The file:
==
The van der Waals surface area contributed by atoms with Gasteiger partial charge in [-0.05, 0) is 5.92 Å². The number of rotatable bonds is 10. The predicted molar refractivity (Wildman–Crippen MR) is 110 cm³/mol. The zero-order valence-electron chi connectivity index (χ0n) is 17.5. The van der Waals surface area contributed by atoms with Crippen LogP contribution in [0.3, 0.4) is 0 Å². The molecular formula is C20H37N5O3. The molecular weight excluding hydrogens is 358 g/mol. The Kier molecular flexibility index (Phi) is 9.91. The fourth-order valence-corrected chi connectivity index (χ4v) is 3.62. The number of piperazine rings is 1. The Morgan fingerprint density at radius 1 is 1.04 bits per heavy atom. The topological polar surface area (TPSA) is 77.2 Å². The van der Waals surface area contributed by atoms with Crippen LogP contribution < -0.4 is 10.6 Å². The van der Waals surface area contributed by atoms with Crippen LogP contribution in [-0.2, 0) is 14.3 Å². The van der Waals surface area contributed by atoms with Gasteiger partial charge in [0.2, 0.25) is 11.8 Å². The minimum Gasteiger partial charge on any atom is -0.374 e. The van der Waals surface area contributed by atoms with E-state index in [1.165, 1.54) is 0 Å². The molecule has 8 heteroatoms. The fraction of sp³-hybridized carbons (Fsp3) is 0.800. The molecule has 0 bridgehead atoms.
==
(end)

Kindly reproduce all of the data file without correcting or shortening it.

The van der Waals surface area contributed by atoms with Gasteiger partial charge in [-0.05, 0) is 5.92 Å². The number of rotatable bonds is 10. The predicted molar refractivity (Wildman–Crippen MR) is 110 cm³/mol. The zero-order valence-electron chi connectivity index (χ0n) is 17.5. The van der Waals surface area contributed by atoms with Crippen LogP contribution in [0.3, 0.4) is 0 Å². The molecular formula is C20H37N5O3. The molecular weight excluding hydrogens is 358 g/mol. The Kier molecular flexibility index (Phi) is 9.91. The fourth-order valence-corrected chi connectivity index (χ4v) is 3.62. The number of piperazine rings is 1. The Morgan fingerprint density at radius 1 is 1.04 bits per heavy atom. The topological polar surface area (TPSA) is 77.2 Å². The van der Waals surface area contributed by atoms with Crippen LogP contribution < -0.4 is 10.6 Å². The van der Waals surface area contributed by atoms with Crippen LogP contribution in [-0.2, 0) is 14.3 Å². The van der Waals surface area contributed by atoms with Gasteiger partial charge in [0.2, 0.25) is 11.8 Å². The minimum Gasteiger partial charge on any atom is -0.374 e. The van der Waals surface area contributed by atoms with E-state index in [1.165, 1.54) is 0 Å². The molecule has 8 heteroatoms. The fraction of sp³-hybridized carbons (Fsp3) is 0.800. The molecule has 0 bridgehead atoms.